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These observations were an outgrowth of our desire to understand, at a more basic level, what is happening in the body when lymphedema appears. When lymphatic function is disordered, the vessels are either not formed correctly in development or they become damaged. In either case, ultimately, there is a target organ that is damaged in lymphedema and, in the case of lymphedema of the limb, the target organ of damage is primarily the skin and the supporting tissues of the skin. So, we are interested in understanding what is happening there, which is another way of asking why lymphedema is what it is.
lymphedema by measuring circulating proteins in the blood, because when cells manufacture proteins, a subset of them is released into the body fluids and, ultimately circulates in the blood, remote from the site of manufacture. So, if we were able to discriminate a specific pattern of protein release that characterizes lymphedema, we would have identified specific biomarkers for the disease. For example, most people are familiar with the fact that men above a certain age routinely get a PSA blood test as a screen for the presence of undiagnosed prostate cancer. This is because PSA is a protein that is a relatively specific biomarker for prostate.
Cells respond in a biologically predictable way to a variety of stimuli, such as increased temperature, decreased temperature, injury or disease of any sort. The response is characterized by the stimulation of gene activity within the responding cells. When one of the responsive genes is expressed, they force those cells to make specific proteins: those proteins represent the unique biology of the tissue response to that stimulus or in that disease. Our hypothesis was that we could potentially identify the specific responses of the skin in
When PSA is detectable in the blood above certain levels, the likelihood increases that prostate cancer is present. This is a good example of a commonly used biomarker for diagnosis. In our case, we were interested in the biomarkers for lymphedema. Of course, in this case, our ultimate goal is not to create a “blood test for lymphedema”, because most skilled physicians can diagnose lymphedema by physical examination, without recourse to a blood test.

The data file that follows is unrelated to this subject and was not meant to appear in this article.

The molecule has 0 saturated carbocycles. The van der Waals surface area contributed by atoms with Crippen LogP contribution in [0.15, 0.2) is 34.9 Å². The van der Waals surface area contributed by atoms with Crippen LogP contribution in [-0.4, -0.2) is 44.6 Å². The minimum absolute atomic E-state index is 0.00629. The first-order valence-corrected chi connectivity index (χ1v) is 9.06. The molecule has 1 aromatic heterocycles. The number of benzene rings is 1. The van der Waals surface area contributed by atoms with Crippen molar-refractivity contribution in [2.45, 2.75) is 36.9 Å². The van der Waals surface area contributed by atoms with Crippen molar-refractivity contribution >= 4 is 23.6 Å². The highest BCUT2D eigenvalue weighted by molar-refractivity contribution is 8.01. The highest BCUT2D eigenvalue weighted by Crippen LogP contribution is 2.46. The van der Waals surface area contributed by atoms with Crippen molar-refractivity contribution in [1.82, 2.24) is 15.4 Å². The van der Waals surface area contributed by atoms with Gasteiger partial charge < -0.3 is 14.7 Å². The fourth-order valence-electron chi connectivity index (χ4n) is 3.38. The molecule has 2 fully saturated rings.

What is the implication of discovering this biomarker? However, we think there are two very important potential applications for the biomarker panel that we have identified: One is that, if this biomarker approach is accurate enough, we would potentially have the ability to detect pre-disease. This is entirely analogous in the use of PSA to detect prostrate cancer at an early stage, in order to enhance the likelihood of cure through treatment. Many of us believe that people who are destined to develop lymphedema in the setting of cancer treatment are likely to have a biological predisposition for lymphedema development, although the ability to detect this predisposition has not existed to date. We know in breast cancer, one out of four or five treated patients will develop lymphedema; in pelvic malignancy, this proportion is one out of four to one out of three. These lymphedema-affected individuals cannot be predicted either by the initial cancer or by the treatment that is used for the cancer, suggesting that there is a constitutional predisposition to develop the complication. If biomarkers could identify such individuals and divide patients into higher and lower risk groups we would have the ability to undertake prevention in the very high risk groups, or to initiate lymphedema treatment at the earliest and most promising time points. This is where we believe our biomarker test might be useful. It is entirely possible that this biomarker panel or an adapted version of it might even be useful
in determining preoperative risk. If a woman is looking at the likelihood of radiation, for example, she and her surgeon or oncologist would know, even before the index surgery, if there is a great likelihood of developing lymphedema. Then if the cancer treatment strategy could be altered to a degree, lymphedema might be averted. Aggressive lymphedema modification therapies could also be undertaken to prevent the problem from occurring. The other place that we think the biomarkers are going to be useful is in concert with our developing work in drug therapy because, as I have said, we don’t know how long to treat with this medication, what the ideal dose is, or whether the dose should be varied over the course of time. If we have a biological marker that is sensitive to the activity of the disease, then we have a tool to monitor the therapy. Therefore, as an example, after six months of treatment, if I feel that my patient has improved sufficiently, I might wish to withdraw the medication or reduce the dose. With the availability of a blood test, I can choose an early time point after dose modification to determine whether I have made the right decision, and not wait for clinical evidence of a relapse. If the biomarker titers go up again, this is a clear